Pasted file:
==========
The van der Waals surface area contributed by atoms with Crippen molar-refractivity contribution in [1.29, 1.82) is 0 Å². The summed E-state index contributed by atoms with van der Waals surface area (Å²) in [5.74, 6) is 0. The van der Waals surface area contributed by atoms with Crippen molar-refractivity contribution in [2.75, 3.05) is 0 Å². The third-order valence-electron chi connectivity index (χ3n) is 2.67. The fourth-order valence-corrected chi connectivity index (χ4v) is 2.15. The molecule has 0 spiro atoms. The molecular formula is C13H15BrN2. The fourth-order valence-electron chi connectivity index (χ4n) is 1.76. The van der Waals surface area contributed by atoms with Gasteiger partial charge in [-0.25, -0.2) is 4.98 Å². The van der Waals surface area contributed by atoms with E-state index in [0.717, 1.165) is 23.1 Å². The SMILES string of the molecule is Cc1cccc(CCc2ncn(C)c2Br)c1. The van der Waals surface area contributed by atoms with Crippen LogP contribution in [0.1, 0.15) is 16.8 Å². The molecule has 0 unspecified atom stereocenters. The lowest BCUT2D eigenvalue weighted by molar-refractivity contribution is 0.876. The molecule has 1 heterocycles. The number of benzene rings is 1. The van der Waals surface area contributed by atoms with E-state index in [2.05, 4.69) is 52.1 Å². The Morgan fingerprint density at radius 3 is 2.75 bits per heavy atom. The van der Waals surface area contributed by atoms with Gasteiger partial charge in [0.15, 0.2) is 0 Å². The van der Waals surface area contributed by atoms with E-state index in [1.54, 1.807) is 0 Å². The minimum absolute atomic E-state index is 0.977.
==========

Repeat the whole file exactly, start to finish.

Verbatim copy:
The van der Waals surface area contributed by atoms with Crippen molar-refractivity contribution in [1.29, 1.82) is 0 Å². The summed E-state index contributed by atoms with van der Waals surface area (Å²) in [5.74, 6) is 0. The van der Waals surface area contributed by atoms with Crippen molar-refractivity contribution in [2.75, 3.05) is 0 Å². The third-order valence-electron chi connectivity index (χ3n) is 2.67. The fourth-order valence-corrected chi connectivity index (χ4v) is 2.15. The molecule has 0 spiro atoms. The molecular formula is C13H15BrN2. The fourth-order valence-electron chi connectivity index (χ4n) is 1.76. The van der Waals surface area contributed by atoms with Gasteiger partial charge in [-0.25, -0.2) is 4.98 Å². The van der Waals surface area contributed by atoms with E-state index in [0.717, 1.165) is 23.1 Å². The SMILES string of the molecule is Cc1cccc(CCc2ncn(C)c2Br)c1. The van der Waals surface area contributed by atoms with Crippen LogP contribution in [0.1, 0.15) is 16.8 Å². The molecule has 0 unspecified atom stereocenters. The lowest BCUT2D eigenvalue weighted by molar-refractivity contribution is 0.876. The molecule has 1 heterocycles. The number of benzene rings is 1. The van der Waals surface area contributed by atoms with E-state index in [2.05, 4.69) is 52.1 Å². The Morgan fingerprint density at radius 3 is 2.75 bits per heavy atom. The van der Waals surface area contributed by atoms with Gasteiger partial charge in [0.15, 0.2) is 0 Å². The van der Waals surface area contributed by atoms with E-state index in [1.54, 1.807) is 0 Å². The minimum absolute atomic E-state index is 0.977.